Reviewed by Stephen J. Whitfield Mark Oppenheimer, Knocking on Heaven’s Door: American Religion in the Age of Counterculture (New Haven: Yale University Press): 273 pp., $30.00. When the press exposed Richard Nixon for belonging to a New Jersey country club that lacked any black or Jewish members, a spokesman explained that the former president would
By Neil Gillman End of life decision-making is complicated. Clinical, economic, psychological, and social values are often in conflict; physicians and nurses, chaplains, social-workers and ethicists, the patient and the patient’s family don’t always agree; and time is short. The process is tension-filled. Appropriately so, for what is at stake is a human life. Does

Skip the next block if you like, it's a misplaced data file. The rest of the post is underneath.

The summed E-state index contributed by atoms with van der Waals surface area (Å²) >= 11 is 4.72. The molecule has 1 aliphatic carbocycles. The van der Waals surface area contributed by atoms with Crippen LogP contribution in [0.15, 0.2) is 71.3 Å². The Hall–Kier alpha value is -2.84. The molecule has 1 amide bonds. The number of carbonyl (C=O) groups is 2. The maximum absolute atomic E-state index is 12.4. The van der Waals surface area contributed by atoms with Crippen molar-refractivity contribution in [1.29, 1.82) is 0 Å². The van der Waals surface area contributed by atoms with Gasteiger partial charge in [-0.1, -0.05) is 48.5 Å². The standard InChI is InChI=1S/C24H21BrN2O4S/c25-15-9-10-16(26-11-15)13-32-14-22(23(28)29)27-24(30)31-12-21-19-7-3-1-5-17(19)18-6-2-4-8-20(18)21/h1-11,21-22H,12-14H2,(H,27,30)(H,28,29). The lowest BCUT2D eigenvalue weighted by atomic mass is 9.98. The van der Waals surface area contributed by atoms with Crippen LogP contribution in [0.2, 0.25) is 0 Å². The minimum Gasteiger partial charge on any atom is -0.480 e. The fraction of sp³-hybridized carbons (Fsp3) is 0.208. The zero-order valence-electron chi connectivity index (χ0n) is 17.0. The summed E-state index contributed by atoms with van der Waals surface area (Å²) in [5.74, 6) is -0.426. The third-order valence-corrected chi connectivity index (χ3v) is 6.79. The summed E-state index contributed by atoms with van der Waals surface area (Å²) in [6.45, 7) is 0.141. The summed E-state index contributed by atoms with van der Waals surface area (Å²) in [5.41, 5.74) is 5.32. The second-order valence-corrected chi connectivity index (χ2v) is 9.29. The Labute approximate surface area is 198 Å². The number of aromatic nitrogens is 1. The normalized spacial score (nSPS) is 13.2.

These ten sensibilities help us understand how our Jewishness defines or contributes to the way we live.
Adherence to halakhah is not the issue; familiarity with the relevant categories and their sources in classical texts is.
The idea that people are made in the image of God—tzelem Elokim—is both anthropological and theological, asserting some correspondence between the human and the Divine.
The term “sensibility” highlights some of the compelling strengths of a liberal community; it also points to that community’s most unstable, intrinsic weaknesses.
1. How would you characterize and chart a list of ten sensibilities to guide Jewish life today?
2. In a society ever more connected to popular culture, how do we transmit core Jewish values to our children?
3. How have Jewish values influenced contemporary American ethics, and how much have contemporary American cultural values informed Jewish sensibilities?